Matthew Wald, aviation correspondent of the New York Times, explains the results of a statistical analysis of commercial airplane delays in the United States. Two words sum up the entire problem: La Guardia. Delays at the New York airport, which are getting worse by the year, foul up flights around the country. Two points are absent from Wald’s conclusions. 1) To what extent have private or corporate jets contributed to the increase in air traffic–and to the delays–at La Guardia (and, indeed, elsewhere)? 2) There’s a good high-speed train between Washington, D.C., and New York City–one that often beats the plane considering all the delays. Perhaps Delta and US Airways, airlines that run shuttle services between these two cities, might magnanimously cancel these flights in the interests of their other customers who cannot count on a high-speed train link. The latest issue of Technological Review devotes three articles to the question of airport congestion. In “The Digital Skies,” David Talbot writes about how UPS has developed a novel solution to congestion at its chief hub in Kentucky.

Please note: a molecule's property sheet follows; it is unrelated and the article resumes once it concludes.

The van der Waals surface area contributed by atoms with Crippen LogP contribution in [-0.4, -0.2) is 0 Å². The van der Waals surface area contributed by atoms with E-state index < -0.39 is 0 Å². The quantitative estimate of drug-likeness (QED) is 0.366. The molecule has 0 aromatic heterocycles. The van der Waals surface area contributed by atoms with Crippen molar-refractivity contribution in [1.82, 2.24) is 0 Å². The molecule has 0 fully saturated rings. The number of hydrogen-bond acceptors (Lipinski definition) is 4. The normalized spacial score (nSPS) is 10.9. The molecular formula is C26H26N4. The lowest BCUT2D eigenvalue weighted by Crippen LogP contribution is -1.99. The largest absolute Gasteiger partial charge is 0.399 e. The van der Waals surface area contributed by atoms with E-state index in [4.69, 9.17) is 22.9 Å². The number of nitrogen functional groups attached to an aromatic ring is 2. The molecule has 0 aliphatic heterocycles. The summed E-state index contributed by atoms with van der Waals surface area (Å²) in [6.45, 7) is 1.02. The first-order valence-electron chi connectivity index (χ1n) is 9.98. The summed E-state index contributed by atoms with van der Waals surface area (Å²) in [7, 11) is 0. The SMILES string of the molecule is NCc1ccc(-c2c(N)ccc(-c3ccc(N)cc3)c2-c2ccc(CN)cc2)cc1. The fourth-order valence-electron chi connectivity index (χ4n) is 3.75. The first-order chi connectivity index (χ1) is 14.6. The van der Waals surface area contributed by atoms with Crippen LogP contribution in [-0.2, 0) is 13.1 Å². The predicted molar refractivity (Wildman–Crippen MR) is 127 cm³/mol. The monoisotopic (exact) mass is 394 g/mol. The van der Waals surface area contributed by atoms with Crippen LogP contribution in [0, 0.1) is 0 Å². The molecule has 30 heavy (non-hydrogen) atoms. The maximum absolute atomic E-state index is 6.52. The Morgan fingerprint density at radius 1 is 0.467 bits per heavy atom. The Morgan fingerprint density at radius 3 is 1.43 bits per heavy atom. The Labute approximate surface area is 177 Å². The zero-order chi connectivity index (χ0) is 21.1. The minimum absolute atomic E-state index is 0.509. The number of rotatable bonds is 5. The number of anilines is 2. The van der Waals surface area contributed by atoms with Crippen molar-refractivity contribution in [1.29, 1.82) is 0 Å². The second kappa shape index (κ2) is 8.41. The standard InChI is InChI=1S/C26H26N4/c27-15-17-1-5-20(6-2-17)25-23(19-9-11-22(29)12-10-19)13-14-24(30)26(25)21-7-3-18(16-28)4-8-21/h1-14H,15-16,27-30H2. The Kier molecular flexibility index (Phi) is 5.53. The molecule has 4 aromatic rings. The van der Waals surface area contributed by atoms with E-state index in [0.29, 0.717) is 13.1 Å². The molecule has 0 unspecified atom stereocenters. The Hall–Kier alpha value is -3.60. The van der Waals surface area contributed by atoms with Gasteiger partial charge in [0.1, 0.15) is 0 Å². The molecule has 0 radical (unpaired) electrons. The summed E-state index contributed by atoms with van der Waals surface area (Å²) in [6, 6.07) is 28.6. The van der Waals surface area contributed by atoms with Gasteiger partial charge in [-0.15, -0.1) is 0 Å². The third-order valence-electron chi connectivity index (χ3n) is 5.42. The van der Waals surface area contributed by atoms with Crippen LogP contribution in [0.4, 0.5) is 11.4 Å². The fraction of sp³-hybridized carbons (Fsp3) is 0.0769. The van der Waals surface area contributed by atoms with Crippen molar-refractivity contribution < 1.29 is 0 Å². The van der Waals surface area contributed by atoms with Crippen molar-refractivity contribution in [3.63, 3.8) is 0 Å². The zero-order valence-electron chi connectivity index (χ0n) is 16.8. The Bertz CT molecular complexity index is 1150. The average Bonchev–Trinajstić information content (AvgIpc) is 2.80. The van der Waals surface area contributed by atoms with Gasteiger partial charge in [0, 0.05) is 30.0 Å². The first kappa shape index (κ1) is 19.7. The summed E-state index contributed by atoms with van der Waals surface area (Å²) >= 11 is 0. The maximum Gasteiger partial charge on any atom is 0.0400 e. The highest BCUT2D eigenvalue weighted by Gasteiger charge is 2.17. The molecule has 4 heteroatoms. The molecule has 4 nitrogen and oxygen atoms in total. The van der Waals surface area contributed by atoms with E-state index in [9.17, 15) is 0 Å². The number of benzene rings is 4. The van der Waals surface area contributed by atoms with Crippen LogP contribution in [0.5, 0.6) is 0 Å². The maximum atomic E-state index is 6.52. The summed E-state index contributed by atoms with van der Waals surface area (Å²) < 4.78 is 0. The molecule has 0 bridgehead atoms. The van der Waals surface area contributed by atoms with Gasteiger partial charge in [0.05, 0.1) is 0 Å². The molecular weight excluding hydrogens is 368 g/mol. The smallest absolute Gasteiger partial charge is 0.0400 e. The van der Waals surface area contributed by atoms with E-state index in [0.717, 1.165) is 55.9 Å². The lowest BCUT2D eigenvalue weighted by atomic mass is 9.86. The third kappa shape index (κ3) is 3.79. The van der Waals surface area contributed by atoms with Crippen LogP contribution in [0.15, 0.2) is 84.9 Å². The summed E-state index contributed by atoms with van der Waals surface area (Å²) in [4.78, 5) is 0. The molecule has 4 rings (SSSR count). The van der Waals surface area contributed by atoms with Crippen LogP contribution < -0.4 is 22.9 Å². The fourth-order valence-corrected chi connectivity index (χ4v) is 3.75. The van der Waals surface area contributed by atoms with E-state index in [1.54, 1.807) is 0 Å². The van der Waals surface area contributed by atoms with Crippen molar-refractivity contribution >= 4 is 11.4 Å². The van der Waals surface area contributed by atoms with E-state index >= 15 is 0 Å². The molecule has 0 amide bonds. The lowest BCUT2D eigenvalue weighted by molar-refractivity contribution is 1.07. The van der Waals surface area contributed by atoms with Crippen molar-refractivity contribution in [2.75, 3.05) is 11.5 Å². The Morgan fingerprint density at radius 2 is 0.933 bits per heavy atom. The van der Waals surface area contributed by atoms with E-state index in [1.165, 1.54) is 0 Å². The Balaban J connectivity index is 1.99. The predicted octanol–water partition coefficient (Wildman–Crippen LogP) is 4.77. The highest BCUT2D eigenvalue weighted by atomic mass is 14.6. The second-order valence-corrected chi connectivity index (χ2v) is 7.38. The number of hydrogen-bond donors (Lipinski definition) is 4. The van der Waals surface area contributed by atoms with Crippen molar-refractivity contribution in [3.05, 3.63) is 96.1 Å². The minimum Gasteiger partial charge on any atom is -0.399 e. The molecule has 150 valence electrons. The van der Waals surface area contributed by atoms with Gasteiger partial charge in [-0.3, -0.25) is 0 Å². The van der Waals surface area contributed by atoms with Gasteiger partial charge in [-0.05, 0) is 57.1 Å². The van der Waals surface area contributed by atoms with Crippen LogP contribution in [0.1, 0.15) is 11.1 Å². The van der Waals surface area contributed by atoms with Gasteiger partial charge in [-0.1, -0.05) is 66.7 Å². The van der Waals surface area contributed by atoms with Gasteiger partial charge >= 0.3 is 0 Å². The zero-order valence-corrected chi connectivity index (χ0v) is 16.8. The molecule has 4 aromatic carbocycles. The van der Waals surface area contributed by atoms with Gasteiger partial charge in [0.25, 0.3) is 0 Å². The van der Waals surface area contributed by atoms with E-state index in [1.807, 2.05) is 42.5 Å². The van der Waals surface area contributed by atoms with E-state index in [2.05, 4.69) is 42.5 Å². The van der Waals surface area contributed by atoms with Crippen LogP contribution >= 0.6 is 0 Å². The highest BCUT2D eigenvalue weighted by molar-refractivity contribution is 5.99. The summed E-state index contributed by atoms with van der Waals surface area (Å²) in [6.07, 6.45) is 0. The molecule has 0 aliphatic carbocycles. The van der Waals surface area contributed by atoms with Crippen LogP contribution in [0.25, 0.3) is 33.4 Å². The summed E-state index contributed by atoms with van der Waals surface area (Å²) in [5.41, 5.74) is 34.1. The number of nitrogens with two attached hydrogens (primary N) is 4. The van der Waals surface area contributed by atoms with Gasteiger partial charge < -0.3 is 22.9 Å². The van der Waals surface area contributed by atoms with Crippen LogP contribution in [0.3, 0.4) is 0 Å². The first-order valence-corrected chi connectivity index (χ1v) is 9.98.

The Kansas Board of Education has overturned a previous ruling that outlawed the teaching of evolution in the state’s schools. (To read the board’s report click here). But as Kate Beem of the Kansas City Star reports, there may be further battles ahead. “The next state board election is less than two years away, though, and three of the five open seats are held by moderate Republicans and Democrats. It’s too early to say whether the science standards will return as an election issue, but members of the pro-evolution group Kansas Citizens for Science predicted that Kansans would remain vigilant.” For other reports on the decision click here and here.

With all due respect to fellow Slate contributor, Robert Lane Greene, who wrote about cricket in yesterday’s Slate, the chief difference between this game and baseball is that whereas the latter is dominated by pitching, cricket is a batter’s game, even in a match overwhelmed by strong bowling. Moreover, a lot of cricket is played in America by Indians, Pakistanis, and West Indians, and for details of teams and grounds, visit Cricinfo. One disadvantage about playing cricket in America is the absence of turf pitches or “wickets.” The game is usually played on matting, where the subtleties of a grass wicket are mostly absent. The ground at Haverford College in Pennsylvania, where cricket has been played since the 19th century, is an exception. The college is also home to the second-best cricket library in the world, thanks to the bequest of C.C. Morris.